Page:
• The SHARPP landscape harbors largest remaining population of elephants in East Africa (approx 25,000) and contains some of the continent’s most critical habitats for biodiversity and human livelihoods
  • Project addresses elephant poaching and ivory trafficking, deforestation, community-based natural resource management and sustainable development
  • Project launched by the Tanzania Minister of Natural Resources & Tourism, the US Ambassador, and WCS Country Director. President Kikwete pledges personal support.

RUAHA, TANZANIA (January 13, 2015) – The Wildlife Conservation Society (WCS) and the Governments of Tanzania and the United States, including USAID, announced the launch of a new joint program to save East Africa’s largest elephant population in the Ruaha-Katavi Landscape.

The partnership will cover Tanzania’s Southern Highlands and Ruaha-Katavi Protection Program (SHARPP) implemented by WCS with the Government of Tanzania and represents a renewed commitment to the organization’s work in the country. The 110,000-square-kilometer landscape consists of a mosaic of national parks and wildlife management areas, along with game, forest, and nature reserves and public land.

Along with tremendous wildlife resources, the region contains some of East Africa’s most critical habitats for human livelihoods, agriculture, water, and hydroelectricity (the source and upper reaches of the Great Ruaha River), along with tourism, biodiversity and conservation.

But the region is under threat from unsustainable resource use and subsequent biodiversity loss fueled by economic insecurity, population growth, and governance challenges, as well as a huge demand for ivory, which fuels poaching and the illegal wildlife trade. SHARPP will combine conservation, law enforcement and sustainable development approaches that target these drivers in order to reduce direct threats to wildlife and ecosystem services.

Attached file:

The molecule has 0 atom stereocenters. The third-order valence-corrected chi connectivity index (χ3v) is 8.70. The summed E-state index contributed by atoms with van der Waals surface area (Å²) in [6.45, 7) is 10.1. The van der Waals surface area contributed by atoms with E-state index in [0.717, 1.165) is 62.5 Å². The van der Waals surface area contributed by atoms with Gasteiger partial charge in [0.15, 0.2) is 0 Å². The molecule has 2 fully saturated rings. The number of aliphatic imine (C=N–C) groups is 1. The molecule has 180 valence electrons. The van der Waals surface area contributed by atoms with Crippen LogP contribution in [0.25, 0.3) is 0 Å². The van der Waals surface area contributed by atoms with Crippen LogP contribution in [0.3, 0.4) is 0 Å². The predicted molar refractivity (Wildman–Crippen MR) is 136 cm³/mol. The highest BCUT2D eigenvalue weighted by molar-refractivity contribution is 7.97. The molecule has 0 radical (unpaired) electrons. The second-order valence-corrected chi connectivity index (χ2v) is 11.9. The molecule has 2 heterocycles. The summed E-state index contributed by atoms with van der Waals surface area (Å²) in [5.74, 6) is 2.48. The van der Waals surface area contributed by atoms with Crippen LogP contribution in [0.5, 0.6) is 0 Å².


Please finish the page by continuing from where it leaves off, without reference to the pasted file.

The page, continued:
A key SHARPP priority is the improved protection of Eastern Africa’s most important elephant population, including the Ruaha and Katavi populations which together number roughly 25,000 individuals. SHARPP will ensure the safety of elephants in core areas by building protection and improving law enforcement and prosecution. The project will apply new approaches to anti-poaching and law enforcement including SMART (Spatial Monitoring and Reporting Tool), intelligence-based anti-trafficking, detection dogs, and making use of training and lessons learned from intelligence experience in Central Africa and Asia. SHARPP will strengthen the anti-poaching capacity of protected area rangers, and introduce proven interventions, such as crime scene management, to complement existing law enforcement activities. Aerial surveillance and ground patrols of Ruaha and Katavi National Parks, Game Reserves and associated buffer areas, in coordination with the Wildlife Division and the new Tanzania Wildlife Authority (TAWA), and four Wildlife Management Areas (WMAs), will complement these interventions, allowing a comprehensive real-time picture of poaching and management issues.

WCS President and CEO Cristián Samper said: “Tanzania is incredibly important as a center for biodiversity in Eastern Africa. SHARPP will help preserve this wildlife richness as well as help safeguard the human livelihoods that rely on the region’s rich natural resources.”

WCS Tanzania Country Director Tim Davenport said: “This partnership will enable WCS to further develop two of its most important conservation landscapes; the Southern Highlands and the Ruaha ecosystem. Through investment in WMAs, natural habitats, human livelihoods and elephant protection we hope to make a real difference to one of East Africa’s most important – and beautiful – areas.”

Other elements of SHARPP include:

  • Improved natural resource governance and transparency in WMAs and other community managed areas in the landscape.
  • Improved management of wildlife corridors, forest catchments and other areas of biological significance.
  • Increased and diversified income for local communities, especially women and youth.

John Delaney: (1-718-220-3275; jdelaney@wcs.org)
Stephen Sautner: (1-718-220-3682; ssautner@wcs.org)


Wildlife Conservation Society (WCS)
MISSION: WCS saves wildlife and wild places worldwide through science, conservation action, education, and inspiring people to value nature. VISION: WCS envisions a world where wildlife thrives in healthy lands and seas, valued by societies that embrace and benefit from the diversity and integrity of life on earth. To achieve our mission, WCS, based at the Bronx Zoo, harnesses the power of its Global Conservation Program in more than 60 nations and in all the world’s oceans and its five wildlife parks in New York City, visited by 4 million people annually. WCS combines its expertise in the field, zoos, and aquarium to achieve its conservation mission. Visit: www.wcs.org; www.facebook.com/TheWCS; www.youtube.com/user/WCSMedia Follow: @thewcs.